Q&R: If God is non-violent, why is nature violent?
“If God is non-violent … then why is there evidence of violence in nature, i.e. between animals and also in weather, such as hurricanes/typhoons, volcanic eruptions, etc.?”
At the most basic level, I often boil things down to these ideas, which most folks can understand if we provide examples:
1. God created the conditions for life and love, which are the laws of nature and human freedom. This is very good.
2. But nature and humans also cause a lot of suffering. Nature and people can become violent of their own accord.
3. But in his great love for us, God became human to enter that suffering with us, enduring the limitations and afflictions of natural law and human freedom.
4. The miracle and mystery is that Christ’s co-suffering love somehow heals us and our world (or will, ultimately) as we surrender ourselves to God’s care.
Now in a bit more detail:
I follow Simone Weil’s cosmology on this and I write about it a bit in A More Christlike God in the chapter titled, “God is Good and Sh*t Happens.”
Here’s her basic logic:
God is GOOD and all he does is goodness, includes creating a universe that is good, specifically for habitation.
Within that good creation are what she calls two orders: the order of the good (or grace) and the order of necessity (or gravity). How these two orders come together in the overarching GOOD is a mystery, because at times, there is a great distance between them. More on that later.
The order of necessity includes two necessary conditions:
1. the conditions necessary for life = natural law
2. the conditions necessary for love = human freedom
For these conditions to work requires God’s complete consent to authentic otherness, seen in the extreme on the Cross.
That is, God creates the conditions for life and love but does not tinker with either or directly interfere with how these indirect causes work in the world.
Weil would say that God does not directly “intervene” in a way that violates natural law or human freedom.
Miracles, for example, are not magical suspensions of law, but rather, manifestations of the higher natural law of love.
Natural law creates the conditions for life, which can manifest as breathtaking beauty but also as tremendous tragedy.
For example, for life to exist on earth, gravity is necessary. But gravity can also kill you.
For life to exist, tectonic plates must float on magma. But these plates rub together, creating earthquakes and deadly tsunamis.
Siimilarly, human freedom creates the conditions for love, but can also manifest as rebellion, hatred, murder and war.
For love to exist, our response to the good must be authentic–we cannot be forced to respond. Hence, rebellion.
As you can see, natural law and human freedom can manifest as great beauty, but also as mindblowing affliction.
And while God is not the direct cause of affliction, he does create the conditions that lead to affliction and consent to them without interference.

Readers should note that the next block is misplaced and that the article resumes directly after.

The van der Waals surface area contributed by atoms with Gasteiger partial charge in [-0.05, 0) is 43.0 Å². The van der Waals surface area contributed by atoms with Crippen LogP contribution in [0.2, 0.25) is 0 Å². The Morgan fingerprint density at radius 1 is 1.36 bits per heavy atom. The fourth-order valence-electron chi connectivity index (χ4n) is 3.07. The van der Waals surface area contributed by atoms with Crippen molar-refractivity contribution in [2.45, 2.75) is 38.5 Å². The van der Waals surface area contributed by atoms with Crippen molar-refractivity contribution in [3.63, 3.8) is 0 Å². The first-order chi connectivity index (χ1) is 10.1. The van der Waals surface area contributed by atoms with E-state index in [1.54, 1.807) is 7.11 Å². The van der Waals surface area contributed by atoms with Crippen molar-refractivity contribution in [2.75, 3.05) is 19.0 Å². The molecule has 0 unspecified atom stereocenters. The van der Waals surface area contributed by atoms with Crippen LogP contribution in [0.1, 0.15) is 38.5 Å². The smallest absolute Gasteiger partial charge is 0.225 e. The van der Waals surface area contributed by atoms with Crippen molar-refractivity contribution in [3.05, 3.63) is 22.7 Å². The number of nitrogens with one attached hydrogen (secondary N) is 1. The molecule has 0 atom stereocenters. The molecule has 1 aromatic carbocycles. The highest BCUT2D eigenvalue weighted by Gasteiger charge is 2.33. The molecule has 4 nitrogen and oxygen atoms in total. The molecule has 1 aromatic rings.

However, to stop there is not much more than Deism. As if God wound up the universe and let it run. But that’s not the whole story.
God is not violent, but is complicit in the conditions that create violence, and therefore, in love, must participate in healing violence.
Thus he also rules by the order of grace. Gravity and grace can seem to far apart. Indeed, says Weil, the good and the necessary are infinitely distant.
But, Weil says, by grace, God images himself in the world through willing human partners,
who span the two orders and mediate God’s grace into the world through surrender or consent to God and the good.
And this is seen to the extreme in Christ crucified. God incarnates grace in the world through Christ, who perfectly submits to God as a prototype partner in goodness.
He demonstrates how the highest human freedom and the highest natural law are actually love.
But God also submits his Son to the order of necessity, where he consents to the affliction of the cross.
Grace and affliction intersect there on the cross even as rebellion and gravity crucify him.
Every affliction in the history of the universe are encompassed between the two nail-pierced hands.
Every affliction in history passes through his heart. And all your affliction nails you to his heart.
Here is the irony, through those wounds flows a perfect love that will restore all things.
The perfect manifestation of God and his goodness is NOT a world that preserves the good by preventing human rebellion or levitating us through natural disasters.
Rather, it is there on the Cross where grace, freedom and nature, where all beauty and all affliction, are drawn up into the One hanging there, assumed into his heart of love and recycled as self-giving, radically forgiving, co-suffering love, then released to and through those who will pick up that Cross or rather, be picked up by it–those who surrender to it and through whose own wounds manifest restorative grace in the world.
That’s my understanding of Weil. I’ve written about 100 pages on this in my book, From the Cave to the Cross: the Cruciform Theology of George Grant and Simone Weil.